A few weeks after my trip to Gladstone's Library. I drove to Llangollen in search of a real life quarry that I had found on the internet. I missed the entrance, which was on a sharp bend in the road,so I parked the car in a layby and trudged back through thick snow to the road up to the quarry. I wasn't expecting snow and had light shoes on, which nicely fitted with descriptions of Elsie walking in the snow to visit Daniel.  I had originally hoped to visit the quarry itself, but hadn't been able to contact the owners. So I only walked a little way past the entrance, enough to get a sense of the potholes, diggers, rising mist that Ruth sees on her first visit. Luckily the Llangollen Museum provided plenty of information on slate mining, whilst a book on quarries, internet searches of ruined villages and the memory of abandoned cottages in the Stiperstones, was enough to do the rest. My fictional Bryngraean arose from a mish-mash of these  images, whilst a long ago trip to Llechwedd Slate Caverns and a look at their website, created the scenes where Ruth and Rachel enter the quarry.

Another place that is important to Ruth, is Emma Goldman Farm, where her friend Nisha lives in a pacifist community. This too is fictional, though there are roots in real life. The muddy road up to the house was drawn from a house I visited with my friend Ann, which was set on the edge of a farm. Whilst the actual property and community bears a passing resemblance to the Catholic Worker Farm which is based on the edge of London and where I spent some time writing Echo Hall. (However, my fictional pacifist community is not a Christian one and does not host refugees. They do however, both have an organic garden).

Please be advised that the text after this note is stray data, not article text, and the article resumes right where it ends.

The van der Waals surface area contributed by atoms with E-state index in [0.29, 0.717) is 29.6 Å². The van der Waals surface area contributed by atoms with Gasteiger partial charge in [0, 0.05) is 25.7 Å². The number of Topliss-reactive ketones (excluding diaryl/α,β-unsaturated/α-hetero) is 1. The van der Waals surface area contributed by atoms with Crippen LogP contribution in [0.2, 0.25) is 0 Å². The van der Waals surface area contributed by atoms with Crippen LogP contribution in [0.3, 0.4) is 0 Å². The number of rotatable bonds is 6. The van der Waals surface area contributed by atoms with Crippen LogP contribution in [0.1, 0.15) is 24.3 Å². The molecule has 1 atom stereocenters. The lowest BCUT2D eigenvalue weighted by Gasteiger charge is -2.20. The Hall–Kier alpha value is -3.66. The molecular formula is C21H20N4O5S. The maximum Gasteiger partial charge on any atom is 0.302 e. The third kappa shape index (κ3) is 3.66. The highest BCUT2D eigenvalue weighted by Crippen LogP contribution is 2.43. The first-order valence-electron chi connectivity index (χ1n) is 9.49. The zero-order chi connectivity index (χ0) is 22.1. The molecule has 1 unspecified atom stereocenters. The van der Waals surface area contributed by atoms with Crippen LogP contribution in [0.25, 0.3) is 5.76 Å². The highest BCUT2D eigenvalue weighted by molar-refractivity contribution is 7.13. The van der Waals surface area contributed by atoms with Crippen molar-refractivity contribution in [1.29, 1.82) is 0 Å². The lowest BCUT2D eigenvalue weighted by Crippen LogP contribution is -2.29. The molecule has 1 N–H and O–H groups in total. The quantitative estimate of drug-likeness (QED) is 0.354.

Last, but not least, there is Echo Hall itself. My mental picture of the house arose very soon after I began thinking about the novel. A large slate grey house, with tall windows, I see it as an ominous, brooding presence throughout the story. There is nowhere, quite like it in real life (though I've found a few images that come close). However, the entrance to the driveway is inspired by a holiday house I stayed in near Machynlleth in the 1990's. On a more recent holiday in Pembrokeshire a few years back, I found Scolton Manor. Although it all wrong on the outside, the interior really helped flesh out the inside of Echo Hall. It was particularly helpful in seeing the lay out of Edwardian kitchens, the green baize door which separates the lives of the occupants from those of their servants and the internal system of bells which enable inhabitants to call servants at will. 

Blending real and fictional spaces, I've worked hard on the descriptions of Echo Hall and its environments which I hope brings a sense of the place in which my characters inhabit. It is my hope that when you read it, I've done a good enough job, and you are left with a feeling that somewhere in the real world, such fictional places exist.